Variable-rate loans are typically indexed to reference rates, which are benchmarks like the prime rate or the London Interbank Offered Rate (LIBOR) that fluctuate with the economy. The lender will add a margin on top of the reference rate that’s aimed at offsetting the risk that the borrower won’t repay the loan and to make a profit.
Basically, the greater your perceived credit risk at the time of the application, the greater the margin (cosigning for student loans can help lower the rate). When central banks make adjustments that raise or lower the cost of short-term borrowing, other rates will follow, including the interest rate on your variable-rate loan.
Variable-rate loans may adjust monthly, quarterly or annually. Some come with a periodic cap limiting how much your rate can increase during each period. Others may also have lifetime caps limiting how much the rate can go up over the life of the loan.
As the chart below demonstrates, the two most commonly used reference rates for variable-rate student loans — LIBOR and the prime rate — can swing dramatically in a relatively short period of time.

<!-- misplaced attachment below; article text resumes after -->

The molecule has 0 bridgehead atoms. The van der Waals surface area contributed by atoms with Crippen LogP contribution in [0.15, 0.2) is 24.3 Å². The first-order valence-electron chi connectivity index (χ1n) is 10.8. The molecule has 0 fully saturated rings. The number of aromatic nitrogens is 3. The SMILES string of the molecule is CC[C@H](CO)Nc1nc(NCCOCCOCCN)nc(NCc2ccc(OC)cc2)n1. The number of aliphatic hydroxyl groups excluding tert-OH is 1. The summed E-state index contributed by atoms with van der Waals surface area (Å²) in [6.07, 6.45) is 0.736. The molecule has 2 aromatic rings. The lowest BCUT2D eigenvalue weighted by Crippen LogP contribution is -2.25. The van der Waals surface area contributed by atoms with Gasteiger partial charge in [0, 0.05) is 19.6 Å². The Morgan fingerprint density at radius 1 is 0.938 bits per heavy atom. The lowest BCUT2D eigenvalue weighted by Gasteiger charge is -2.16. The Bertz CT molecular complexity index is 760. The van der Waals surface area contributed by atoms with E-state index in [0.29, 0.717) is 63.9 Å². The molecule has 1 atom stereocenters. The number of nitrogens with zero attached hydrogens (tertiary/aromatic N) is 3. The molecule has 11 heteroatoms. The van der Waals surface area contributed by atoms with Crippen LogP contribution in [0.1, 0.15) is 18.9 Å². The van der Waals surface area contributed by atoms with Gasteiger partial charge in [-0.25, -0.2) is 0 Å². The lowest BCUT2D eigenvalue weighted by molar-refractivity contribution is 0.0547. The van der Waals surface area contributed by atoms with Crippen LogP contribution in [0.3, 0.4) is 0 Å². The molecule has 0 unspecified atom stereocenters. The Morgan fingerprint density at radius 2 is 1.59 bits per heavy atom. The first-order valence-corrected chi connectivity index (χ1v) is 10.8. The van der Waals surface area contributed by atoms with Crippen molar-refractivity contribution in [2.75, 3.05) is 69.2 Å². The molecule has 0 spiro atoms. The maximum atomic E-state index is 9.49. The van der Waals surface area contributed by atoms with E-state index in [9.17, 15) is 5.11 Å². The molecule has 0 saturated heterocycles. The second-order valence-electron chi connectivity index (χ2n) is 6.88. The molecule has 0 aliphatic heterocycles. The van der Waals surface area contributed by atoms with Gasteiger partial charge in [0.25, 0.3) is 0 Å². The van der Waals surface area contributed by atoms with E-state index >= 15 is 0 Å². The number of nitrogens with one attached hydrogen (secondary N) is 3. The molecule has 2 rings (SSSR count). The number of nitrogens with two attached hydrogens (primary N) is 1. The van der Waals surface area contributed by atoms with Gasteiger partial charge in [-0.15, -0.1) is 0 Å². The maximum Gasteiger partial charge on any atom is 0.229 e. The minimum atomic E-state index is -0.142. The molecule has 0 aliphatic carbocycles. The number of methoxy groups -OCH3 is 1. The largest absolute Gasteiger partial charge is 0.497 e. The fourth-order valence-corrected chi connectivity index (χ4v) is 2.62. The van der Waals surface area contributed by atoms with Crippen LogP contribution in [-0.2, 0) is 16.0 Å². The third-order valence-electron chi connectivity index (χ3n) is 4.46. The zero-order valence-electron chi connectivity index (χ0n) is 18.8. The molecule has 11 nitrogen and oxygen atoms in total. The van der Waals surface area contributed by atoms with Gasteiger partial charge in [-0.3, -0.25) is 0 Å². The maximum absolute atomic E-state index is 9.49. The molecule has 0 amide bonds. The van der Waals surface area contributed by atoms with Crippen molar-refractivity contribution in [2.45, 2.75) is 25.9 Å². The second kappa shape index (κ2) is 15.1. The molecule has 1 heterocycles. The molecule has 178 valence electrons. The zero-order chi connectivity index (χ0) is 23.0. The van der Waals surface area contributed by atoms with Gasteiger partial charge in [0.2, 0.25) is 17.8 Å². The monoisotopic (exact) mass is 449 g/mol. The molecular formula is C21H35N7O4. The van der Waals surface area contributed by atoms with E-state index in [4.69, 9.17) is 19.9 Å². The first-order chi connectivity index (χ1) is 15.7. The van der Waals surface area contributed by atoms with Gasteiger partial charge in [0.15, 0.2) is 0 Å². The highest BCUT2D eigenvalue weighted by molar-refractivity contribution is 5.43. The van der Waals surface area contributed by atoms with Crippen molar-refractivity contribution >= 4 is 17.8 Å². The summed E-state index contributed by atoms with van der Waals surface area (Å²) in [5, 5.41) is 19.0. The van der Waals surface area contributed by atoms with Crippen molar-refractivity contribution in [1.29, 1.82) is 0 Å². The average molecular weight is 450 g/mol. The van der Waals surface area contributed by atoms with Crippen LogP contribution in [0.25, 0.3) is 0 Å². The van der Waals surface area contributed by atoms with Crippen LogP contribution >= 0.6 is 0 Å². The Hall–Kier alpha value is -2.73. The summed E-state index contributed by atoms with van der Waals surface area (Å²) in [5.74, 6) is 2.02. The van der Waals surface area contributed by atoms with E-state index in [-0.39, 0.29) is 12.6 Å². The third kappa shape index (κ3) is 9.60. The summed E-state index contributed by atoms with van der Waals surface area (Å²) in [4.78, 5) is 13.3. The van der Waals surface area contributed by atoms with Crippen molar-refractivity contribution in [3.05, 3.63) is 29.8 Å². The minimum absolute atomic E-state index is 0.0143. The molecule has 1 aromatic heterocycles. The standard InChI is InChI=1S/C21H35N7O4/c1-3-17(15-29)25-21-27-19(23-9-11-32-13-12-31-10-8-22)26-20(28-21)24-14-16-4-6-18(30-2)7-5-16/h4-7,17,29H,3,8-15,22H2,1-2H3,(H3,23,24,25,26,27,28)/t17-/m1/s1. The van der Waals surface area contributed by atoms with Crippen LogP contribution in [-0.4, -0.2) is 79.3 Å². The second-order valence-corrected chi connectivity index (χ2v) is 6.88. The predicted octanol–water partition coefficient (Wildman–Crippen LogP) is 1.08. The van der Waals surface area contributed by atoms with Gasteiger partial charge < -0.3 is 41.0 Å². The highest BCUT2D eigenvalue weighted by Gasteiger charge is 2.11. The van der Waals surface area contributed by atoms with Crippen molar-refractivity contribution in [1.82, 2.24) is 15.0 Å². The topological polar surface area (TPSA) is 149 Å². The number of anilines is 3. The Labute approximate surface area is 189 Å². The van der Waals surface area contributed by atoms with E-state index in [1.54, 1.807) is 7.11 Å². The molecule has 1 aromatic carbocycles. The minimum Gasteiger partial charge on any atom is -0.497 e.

The gray bands in the chart above represent recessions. Interest rates plunged in 2008, when policymakers took drastic measures to stimulate growth in the wake of the mortgage meltdown and global recession.
It took some time for those measures to take effect, but Fed policymakers started gradually raising rates in December 2015. Although interest rates have seemingly little leeway to move in any direction but up, it’s hard to predict when, or how fast, they’ll rise.
The historical chart above can’t tell you where interest rates will be in the months or years ahead. But it can give you an idea of how far they can swing, and how fast. Pulling the slider bar on the chart lets you look back farther in time.
If you’re not sure which loan is right for you, Credible makes it easy to compare rates from top lenders.